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PowerPoint feature request

I’m currently writing a brand new presentation (more on this later) and I find myself in need of a feature I had never thought of before.

I’d like to create two versions of this presentation: one that fits in forty-five minutes and one in two hours, the longer version being a superset of the shorter one: it just contains a few additional slides here and there.

Is there any other way for me to do this besides having two separate files with a lot of slides duplicated?

Ideally, I’d like to be able to put my slides in groups: some will be in the “short” group and other will be in both the “short” and “long” groups. When I start the presentation, I tell the software which group I am showing today (this idea will undoubtedely sound familiar to TestNG users :-) ).

The closest I could find in PowerPoint is by hiding/showing individual slides, which is really impractical.

Does anyone have a better solution with either PowerPoint, Keynote or even Google Presentation?

TDD leads to an architectural meltdown around iteration three

These are the words from software guru Jim Coplien, who penned some of the most influential C++ books in the 90′s. The exact quote is:

TDD done strictly from the YAGNI principle leads to an architectural meltdown around iteration three.

It’s very refreshing to see the anti-TDD movement gather up some momentum, and I particularly enjoyed the discussion between Jim and Bob Martin, the notorious TDD extremist who thinks that every software developer who doesn’t TDD every single line of code she writes is unprofessional.

Jim and Bob had an interesting debate recently, which you can find transcribed at InfoQ. I have to give credit to Jim for his civility as he faces Bob, whose arguments never suffered much tolerance for people who don’t agree with his views.

I have been bothered by TDD for a long time now, and my skepticism and even opposition to some of its effects can be found either in the presentation I made with Alexandru at InfoQ called Designing for Testability or more recently, in the book I co-authored with Hani Suleiman.

Having said that, don’t expect me to become Bob Martin’s counterpart. I certainly don’t believe you should never use TDD, but I do believe that the benefits associated to TDD are vastly exaggerated and that the software community needs to keep in mind that TDD is just a tool, and that as a tool, it’s not adapted to all situations. I especially dislike the efforts of TDD extremists who are trying to make developers feel bad whenever they don’t use TDD, or lead them to think that something is wrong with the way they write their software.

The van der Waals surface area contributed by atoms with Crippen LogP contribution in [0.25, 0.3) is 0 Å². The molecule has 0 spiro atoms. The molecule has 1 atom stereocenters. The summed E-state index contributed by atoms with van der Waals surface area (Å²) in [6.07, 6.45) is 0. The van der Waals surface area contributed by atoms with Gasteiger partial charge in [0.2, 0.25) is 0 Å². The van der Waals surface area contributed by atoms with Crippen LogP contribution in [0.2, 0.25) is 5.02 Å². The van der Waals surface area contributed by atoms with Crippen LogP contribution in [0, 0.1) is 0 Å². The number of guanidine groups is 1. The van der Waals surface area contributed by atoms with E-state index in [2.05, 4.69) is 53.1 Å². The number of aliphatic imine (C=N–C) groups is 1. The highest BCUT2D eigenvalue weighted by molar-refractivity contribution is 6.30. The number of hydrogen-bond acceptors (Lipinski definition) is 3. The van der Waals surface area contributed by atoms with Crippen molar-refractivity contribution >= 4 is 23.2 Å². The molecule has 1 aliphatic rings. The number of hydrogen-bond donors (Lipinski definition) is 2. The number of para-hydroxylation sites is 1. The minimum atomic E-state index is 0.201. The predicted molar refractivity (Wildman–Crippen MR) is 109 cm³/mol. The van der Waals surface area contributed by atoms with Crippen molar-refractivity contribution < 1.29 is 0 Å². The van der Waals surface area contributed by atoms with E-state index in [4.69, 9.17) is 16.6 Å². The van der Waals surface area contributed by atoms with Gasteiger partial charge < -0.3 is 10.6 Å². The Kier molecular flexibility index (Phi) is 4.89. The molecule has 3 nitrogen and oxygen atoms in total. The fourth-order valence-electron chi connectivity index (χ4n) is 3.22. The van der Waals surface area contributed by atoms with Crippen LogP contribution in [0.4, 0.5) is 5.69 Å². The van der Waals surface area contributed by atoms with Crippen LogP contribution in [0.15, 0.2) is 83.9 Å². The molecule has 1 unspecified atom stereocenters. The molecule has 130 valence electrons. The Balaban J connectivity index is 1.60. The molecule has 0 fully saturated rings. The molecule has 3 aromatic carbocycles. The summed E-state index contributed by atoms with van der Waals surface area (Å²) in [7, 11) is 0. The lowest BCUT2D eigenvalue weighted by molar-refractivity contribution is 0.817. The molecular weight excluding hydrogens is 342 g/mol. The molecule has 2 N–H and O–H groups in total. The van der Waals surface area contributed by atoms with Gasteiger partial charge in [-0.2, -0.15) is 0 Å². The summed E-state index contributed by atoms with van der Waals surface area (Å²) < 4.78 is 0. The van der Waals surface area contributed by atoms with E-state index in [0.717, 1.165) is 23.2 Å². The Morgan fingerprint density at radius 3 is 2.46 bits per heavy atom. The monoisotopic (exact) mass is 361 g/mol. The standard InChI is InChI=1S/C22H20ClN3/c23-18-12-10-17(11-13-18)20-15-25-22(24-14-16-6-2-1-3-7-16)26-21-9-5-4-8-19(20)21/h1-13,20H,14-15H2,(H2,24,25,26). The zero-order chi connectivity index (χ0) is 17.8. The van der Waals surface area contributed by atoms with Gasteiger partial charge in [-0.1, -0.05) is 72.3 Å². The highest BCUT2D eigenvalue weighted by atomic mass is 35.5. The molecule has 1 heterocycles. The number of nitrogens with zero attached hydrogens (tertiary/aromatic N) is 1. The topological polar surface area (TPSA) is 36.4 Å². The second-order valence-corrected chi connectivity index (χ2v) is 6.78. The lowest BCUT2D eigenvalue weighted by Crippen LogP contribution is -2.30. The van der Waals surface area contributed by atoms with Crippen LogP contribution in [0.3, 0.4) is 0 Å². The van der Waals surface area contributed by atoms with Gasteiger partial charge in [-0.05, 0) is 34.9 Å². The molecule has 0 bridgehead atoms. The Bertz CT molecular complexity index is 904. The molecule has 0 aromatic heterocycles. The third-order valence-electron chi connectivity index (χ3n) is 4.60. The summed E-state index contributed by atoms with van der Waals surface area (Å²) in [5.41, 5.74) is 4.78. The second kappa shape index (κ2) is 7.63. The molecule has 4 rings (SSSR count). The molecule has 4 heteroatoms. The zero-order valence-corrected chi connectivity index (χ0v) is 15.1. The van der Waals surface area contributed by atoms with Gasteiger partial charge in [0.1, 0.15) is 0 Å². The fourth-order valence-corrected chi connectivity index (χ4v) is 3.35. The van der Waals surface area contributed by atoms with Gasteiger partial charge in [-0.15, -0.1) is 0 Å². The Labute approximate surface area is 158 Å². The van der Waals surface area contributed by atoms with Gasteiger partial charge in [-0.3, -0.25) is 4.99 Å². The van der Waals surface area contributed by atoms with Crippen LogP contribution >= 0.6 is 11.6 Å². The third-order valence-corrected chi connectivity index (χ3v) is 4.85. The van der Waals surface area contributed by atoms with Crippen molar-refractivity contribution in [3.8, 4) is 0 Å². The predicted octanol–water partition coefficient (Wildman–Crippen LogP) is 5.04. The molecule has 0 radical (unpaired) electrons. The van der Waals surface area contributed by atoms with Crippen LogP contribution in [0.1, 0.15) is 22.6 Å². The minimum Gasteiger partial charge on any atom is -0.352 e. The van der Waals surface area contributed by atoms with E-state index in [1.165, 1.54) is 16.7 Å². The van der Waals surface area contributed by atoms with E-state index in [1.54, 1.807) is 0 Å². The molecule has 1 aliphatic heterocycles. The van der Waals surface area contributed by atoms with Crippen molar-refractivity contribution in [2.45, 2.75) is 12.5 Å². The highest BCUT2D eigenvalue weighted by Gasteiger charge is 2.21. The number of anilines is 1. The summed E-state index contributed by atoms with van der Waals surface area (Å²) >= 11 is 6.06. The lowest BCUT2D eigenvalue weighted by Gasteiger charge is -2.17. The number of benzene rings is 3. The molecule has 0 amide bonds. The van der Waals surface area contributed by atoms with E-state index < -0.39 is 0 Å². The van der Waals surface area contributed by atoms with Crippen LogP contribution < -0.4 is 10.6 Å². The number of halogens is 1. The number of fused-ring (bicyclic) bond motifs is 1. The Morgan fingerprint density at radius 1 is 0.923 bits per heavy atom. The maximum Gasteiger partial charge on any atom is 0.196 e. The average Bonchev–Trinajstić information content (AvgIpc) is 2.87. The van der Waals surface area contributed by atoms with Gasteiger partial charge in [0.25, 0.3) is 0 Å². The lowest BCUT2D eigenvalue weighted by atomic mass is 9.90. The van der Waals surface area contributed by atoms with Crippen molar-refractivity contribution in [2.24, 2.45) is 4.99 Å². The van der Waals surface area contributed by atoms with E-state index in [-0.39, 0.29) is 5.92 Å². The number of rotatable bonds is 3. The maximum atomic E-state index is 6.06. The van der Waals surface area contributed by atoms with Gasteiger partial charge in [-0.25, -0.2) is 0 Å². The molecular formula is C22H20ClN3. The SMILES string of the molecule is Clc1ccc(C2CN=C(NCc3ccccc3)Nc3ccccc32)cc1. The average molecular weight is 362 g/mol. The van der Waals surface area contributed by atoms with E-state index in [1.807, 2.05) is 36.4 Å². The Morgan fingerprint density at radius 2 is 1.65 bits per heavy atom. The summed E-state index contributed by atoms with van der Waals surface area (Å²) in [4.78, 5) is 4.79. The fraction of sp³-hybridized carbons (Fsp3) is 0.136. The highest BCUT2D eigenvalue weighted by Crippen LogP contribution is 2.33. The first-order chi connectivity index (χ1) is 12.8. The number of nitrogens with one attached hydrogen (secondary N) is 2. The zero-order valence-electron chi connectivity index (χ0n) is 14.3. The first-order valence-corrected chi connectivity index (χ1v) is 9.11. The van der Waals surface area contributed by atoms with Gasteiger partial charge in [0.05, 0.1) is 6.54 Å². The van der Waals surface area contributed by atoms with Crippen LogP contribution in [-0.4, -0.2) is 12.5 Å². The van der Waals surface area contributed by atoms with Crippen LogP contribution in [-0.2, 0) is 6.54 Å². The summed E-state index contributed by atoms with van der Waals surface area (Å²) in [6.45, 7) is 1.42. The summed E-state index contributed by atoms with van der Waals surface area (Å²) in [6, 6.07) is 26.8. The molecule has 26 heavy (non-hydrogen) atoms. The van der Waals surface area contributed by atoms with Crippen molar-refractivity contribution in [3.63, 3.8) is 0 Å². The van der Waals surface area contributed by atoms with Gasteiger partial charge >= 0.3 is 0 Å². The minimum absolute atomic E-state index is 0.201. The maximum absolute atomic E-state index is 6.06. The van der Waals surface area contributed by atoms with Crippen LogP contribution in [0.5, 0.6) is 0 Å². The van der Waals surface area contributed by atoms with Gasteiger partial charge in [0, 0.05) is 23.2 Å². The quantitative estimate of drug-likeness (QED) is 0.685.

If anything, it seems to me that most of these TDD extremists have been talking to conferences for too long and have become way too comfortable writing Stack classes or code that calculates the score of a bowling game. These toy applications are easy and they make TDD shine, but don’t be surprised if your audience leaves the room scratching their heads and wondering how they can apply it to their real job. Good luck using TDD to write a mobile application or to interface with a mainframe that needs to handle hundreds of thousands of two-phase commit transactions spreading over three continents while thread contention remains to a minimum.

I don’t know about you, but I’m getting a bit tired of fear mongering in the software community, whether it comes from TDD fanatics or from people who claim they wouldn’t hire someone who doesn’t use a Mac for development.

When it comes to testing, I live by the following rules of thumb:

  • “Tests first” or “tests last” is unimportant as long as there are tests.
  • Try to think about testing as early as possible in your development process.
  • Don’t let one liners contradict your experience. For example, don’t listen to people who tell you to write “the simplest possible thing that could possibly work”, also known as YAGNI. If your experience tells you you’re going to need this extra class in the future even if it’s not needed right now, follow your judgment and add it now.
  • Keep in mind that functional tests are the only tests that really matter to your users. Unit tests are just a convenience for you, the developer. A luxury. If you have time to write unit tests, great: they will save you time down the road when you need to track bugs. But if you don’t, make sure that your functional tests cover what your users expect from your product.

  • Don’t feel bad if you are not doing Test-Driven Development. There are a lot of factors that make this practice a bad fit for a lot of projects and developer personalities (aspects which are very often never mentioned by TDD extremists).

Don’t let extremists make testing a chore, because it can truly be one of the most rewarding aspects of our profession if you exercise it with judgment.